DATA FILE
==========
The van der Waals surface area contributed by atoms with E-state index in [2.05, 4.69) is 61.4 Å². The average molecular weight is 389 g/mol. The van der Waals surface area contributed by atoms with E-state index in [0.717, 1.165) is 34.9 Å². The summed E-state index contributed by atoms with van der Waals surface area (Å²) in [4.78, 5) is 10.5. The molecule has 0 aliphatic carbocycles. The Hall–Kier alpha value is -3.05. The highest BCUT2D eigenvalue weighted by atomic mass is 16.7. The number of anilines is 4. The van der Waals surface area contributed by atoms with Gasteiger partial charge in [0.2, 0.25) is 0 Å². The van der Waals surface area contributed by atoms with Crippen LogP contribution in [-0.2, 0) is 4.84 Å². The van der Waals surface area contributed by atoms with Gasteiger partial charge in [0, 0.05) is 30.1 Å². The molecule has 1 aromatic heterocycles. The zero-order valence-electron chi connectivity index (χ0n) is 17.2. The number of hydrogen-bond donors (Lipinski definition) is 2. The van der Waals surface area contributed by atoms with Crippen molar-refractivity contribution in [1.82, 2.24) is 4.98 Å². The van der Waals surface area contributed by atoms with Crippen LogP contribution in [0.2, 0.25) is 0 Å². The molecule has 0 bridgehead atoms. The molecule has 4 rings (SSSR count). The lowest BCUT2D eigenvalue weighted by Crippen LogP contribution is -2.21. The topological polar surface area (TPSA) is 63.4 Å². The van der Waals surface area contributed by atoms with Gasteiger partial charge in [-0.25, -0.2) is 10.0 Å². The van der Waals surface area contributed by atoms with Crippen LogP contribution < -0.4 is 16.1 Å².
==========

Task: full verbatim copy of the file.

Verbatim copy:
The van der Waals surface area contributed by atoms with E-state index in [2.05, 4.69) is 61.4 Å². The average molecular weight is 389 g/mol. The van der Waals surface area contributed by atoms with E-state index in [0.717, 1.165) is 34.9 Å². The summed E-state index contributed by atoms with van der Waals surface area (Å²) in [4.78, 5) is 10.5. The molecule has 0 aliphatic carbocycles. The Hall–Kier alpha value is -3.05. The highest BCUT2D eigenvalue weighted by atomic mass is 16.7. The number of anilines is 4. The van der Waals surface area contributed by atoms with Gasteiger partial charge in [0.2, 0.25) is 0 Å². The van der Waals surface area contributed by atoms with Crippen LogP contribution in [-0.2, 0) is 4.84 Å². The van der Waals surface area contributed by atoms with Gasteiger partial charge in [0, 0.05) is 30.1 Å². The molecule has 1 aromatic heterocycles. The zero-order valence-electron chi connectivity index (χ0n) is 17.2. The number of hydrogen-bond donors (Lipinski definition) is 2. The van der Waals surface area contributed by atoms with Crippen molar-refractivity contribution in [1.82, 2.24) is 4.98 Å². The van der Waals surface area contributed by atoms with Crippen LogP contribution in [0.2, 0.25) is 0 Å². The molecule has 0 bridgehead atoms. The molecule has 4 rings (SSSR count). The lowest BCUT2D eigenvalue weighted by Crippen LogP contribution is -2.21. The topological polar surface area (TPSA) is 63.4 Å². The van der Waals surface area contributed by atoms with Gasteiger partial charge in [-0.25, -0.2) is 10.0 Å². The van der Waals surface area contributed by atoms with Crippen LogP contribution < -0.4 is 16.1 Å².